Tuesday, May 17, 2011

Butch Man and Nelly Girl

Returning to my sketchbook posts, here is a quick sketch of contrasts: a man and woman with exaggerated physiques. Gender issues have always played into my own identity, so naturally in my sketchbook, I've played with how our society tends to point-up certain aspects of gender while downplaying others. This first sketch plays off the differences between men and women.

 I've suggested the passivity of how women have been depicted in the past century by drawing the female relaxing at the man's feet, but she is also proudly displaying less characteristic feminine traits like chest hair and hairy armpits. The man, in contrast is depicted with a swollen head, like a Mardi Gras costume, and yet his sexual traits are minimized. I named these two "Butch Man and Nelly Girl", then later played around with the idea that those names made them seem to be superheros. But what would their super powers be?

This next image is a cartoon I did much later depicting what those superheros would be like. They start by observing how stereotyped their schtick is; but rather than breaking them, only confirm it more by their actions. Is this an effective way society teaches us about gender? Probably not.

Tuesday, May 10, 2011

The Mad Violinist (an unfinished project), part Four: Style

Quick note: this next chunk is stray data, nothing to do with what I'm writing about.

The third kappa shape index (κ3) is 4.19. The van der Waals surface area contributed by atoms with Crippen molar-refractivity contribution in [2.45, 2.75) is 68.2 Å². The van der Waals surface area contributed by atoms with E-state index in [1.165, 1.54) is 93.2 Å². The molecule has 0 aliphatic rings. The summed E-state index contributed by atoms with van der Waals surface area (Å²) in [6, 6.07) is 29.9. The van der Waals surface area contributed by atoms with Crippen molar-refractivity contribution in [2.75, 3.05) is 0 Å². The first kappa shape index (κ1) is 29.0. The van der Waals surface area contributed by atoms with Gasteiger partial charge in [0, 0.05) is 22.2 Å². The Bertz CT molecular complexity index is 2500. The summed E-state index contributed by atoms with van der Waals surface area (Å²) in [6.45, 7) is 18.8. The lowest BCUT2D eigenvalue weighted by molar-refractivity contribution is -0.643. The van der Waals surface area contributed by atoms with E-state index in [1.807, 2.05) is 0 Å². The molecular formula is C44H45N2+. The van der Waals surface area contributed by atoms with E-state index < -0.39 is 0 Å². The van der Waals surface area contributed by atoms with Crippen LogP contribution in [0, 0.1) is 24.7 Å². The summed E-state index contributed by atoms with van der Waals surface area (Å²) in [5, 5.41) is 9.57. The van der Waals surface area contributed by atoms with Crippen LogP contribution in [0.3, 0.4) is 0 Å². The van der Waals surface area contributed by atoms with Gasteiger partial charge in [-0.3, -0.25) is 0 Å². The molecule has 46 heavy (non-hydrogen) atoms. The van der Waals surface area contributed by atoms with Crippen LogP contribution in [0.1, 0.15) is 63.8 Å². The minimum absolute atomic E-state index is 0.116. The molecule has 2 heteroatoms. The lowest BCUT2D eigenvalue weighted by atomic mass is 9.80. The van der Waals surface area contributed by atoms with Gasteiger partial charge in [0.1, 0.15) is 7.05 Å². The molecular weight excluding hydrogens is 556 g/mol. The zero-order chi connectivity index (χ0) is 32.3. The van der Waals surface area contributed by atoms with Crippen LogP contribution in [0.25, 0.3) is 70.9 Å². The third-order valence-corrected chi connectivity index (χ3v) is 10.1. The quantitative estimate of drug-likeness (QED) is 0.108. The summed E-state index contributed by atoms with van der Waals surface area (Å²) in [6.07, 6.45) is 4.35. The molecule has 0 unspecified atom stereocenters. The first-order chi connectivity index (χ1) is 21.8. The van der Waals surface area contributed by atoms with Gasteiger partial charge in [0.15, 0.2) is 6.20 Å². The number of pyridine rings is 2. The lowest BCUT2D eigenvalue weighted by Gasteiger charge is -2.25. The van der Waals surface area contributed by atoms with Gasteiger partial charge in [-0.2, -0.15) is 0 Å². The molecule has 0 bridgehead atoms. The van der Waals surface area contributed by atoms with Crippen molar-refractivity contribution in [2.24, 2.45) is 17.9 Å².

In working on this project, at one point I began to experiment with ink and white gouache to see if I could conceive the artwork as depicting a silent black-and-white film. The following images I derived from my morgue that I'd assembled to help decide and fix the style of the film. I did several paintings in this style focusing mostly on people. I included a lot of images of women although they don't really figure in the story, but I did want to use them in the dream sequence.

This is based on a portrait of Nijinsky, the Russian ballet dancer. I thought the protagonist in the film would look something like this.

This image reproduces a poster of drag performer Joey Arias. I often salvaged posters for collage material from the street. I really liked the mood of this image and how dramatically it crops the face.

This portrait based on a promotion still of silent screen actress, Theda Bara, I liked the contrast and the expression.

A publicity still for Louise Brooks in "The Canary Murder  Case" provided the inspiration for this image.

This is a fashion photo from the Nineteen fifties. The stance of the model seems suggestive of a visual story.

I've always been inspired by the Russian designer Erte'so I have often referred to his work.

Another Erte' design, I love the Grecian sleeve and tunic form, used here for great effect.